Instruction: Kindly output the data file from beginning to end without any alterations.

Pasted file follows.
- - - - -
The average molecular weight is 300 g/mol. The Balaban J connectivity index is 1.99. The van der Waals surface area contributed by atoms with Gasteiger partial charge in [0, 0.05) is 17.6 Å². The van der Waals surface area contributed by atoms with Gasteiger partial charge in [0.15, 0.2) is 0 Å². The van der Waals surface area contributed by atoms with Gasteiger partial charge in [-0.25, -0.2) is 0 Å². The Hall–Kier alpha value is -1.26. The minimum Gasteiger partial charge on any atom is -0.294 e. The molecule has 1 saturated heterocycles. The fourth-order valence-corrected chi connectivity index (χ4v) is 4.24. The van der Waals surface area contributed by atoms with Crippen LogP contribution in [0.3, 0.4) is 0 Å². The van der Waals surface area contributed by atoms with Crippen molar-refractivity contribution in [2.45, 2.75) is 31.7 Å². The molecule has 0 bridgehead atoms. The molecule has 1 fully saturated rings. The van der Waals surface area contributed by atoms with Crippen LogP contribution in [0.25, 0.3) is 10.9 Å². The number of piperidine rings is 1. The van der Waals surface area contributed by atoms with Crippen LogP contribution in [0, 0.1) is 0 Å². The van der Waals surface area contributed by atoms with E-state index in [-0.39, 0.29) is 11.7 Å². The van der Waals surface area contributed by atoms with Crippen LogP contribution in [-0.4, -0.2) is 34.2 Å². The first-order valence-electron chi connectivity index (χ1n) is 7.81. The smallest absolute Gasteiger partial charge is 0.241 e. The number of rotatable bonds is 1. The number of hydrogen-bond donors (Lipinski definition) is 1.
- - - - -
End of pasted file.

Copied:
The average molecular weight is 300 g/mol. The Balaban J connectivity index is 1.99. The van der Waals surface area contributed by atoms with Gasteiger partial charge in [0, 0.05) is 17.6 Å². The van der Waals surface area contributed by atoms with Gasteiger partial charge in [0.15, 0.2) is 0 Å². The van der Waals surface area contributed by atoms with Gasteiger partial charge in [-0.25, -0.2) is 0 Å². The Hall–Kier alpha value is -1.26. The minimum Gasteiger partial charge on any atom is -0.294 e. The molecule has 1 saturated heterocycles. The fourth-order valence-corrected chi connectivity index (χ4v) is 4.24. The van der Waals surface area contributed by atoms with Crippen LogP contribution in [0.3, 0.4) is 0 Å². The van der Waals surface area contributed by atoms with Crippen molar-refractivity contribution in [2.45, 2.75) is 31.7 Å². The molecule has 0 bridgehead atoms. The molecule has 1 fully saturated rings. The van der Waals surface area contributed by atoms with Crippen LogP contribution in [0.25, 0.3) is 10.9 Å². The number of piperidine rings is 1. The van der Waals surface area contributed by atoms with Crippen LogP contribution in [0, 0.1) is 0 Å². The van der Waals surface area contributed by atoms with E-state index in [-0.39, 0.29) is 11.7 Å². The van der Waals surface area contributed by atoms with Crippen LogP contribution in [-0.4, -0.2) is 34.2 Å². The first-order valence-electron chi connectivity index (χ1n) is 7.81. The smallest absolute Gasteiger partial charge is 0.241 e. The number of rotatable bonds is 1. The number of hydrogen-bond donors (Lipinski definition) is 1.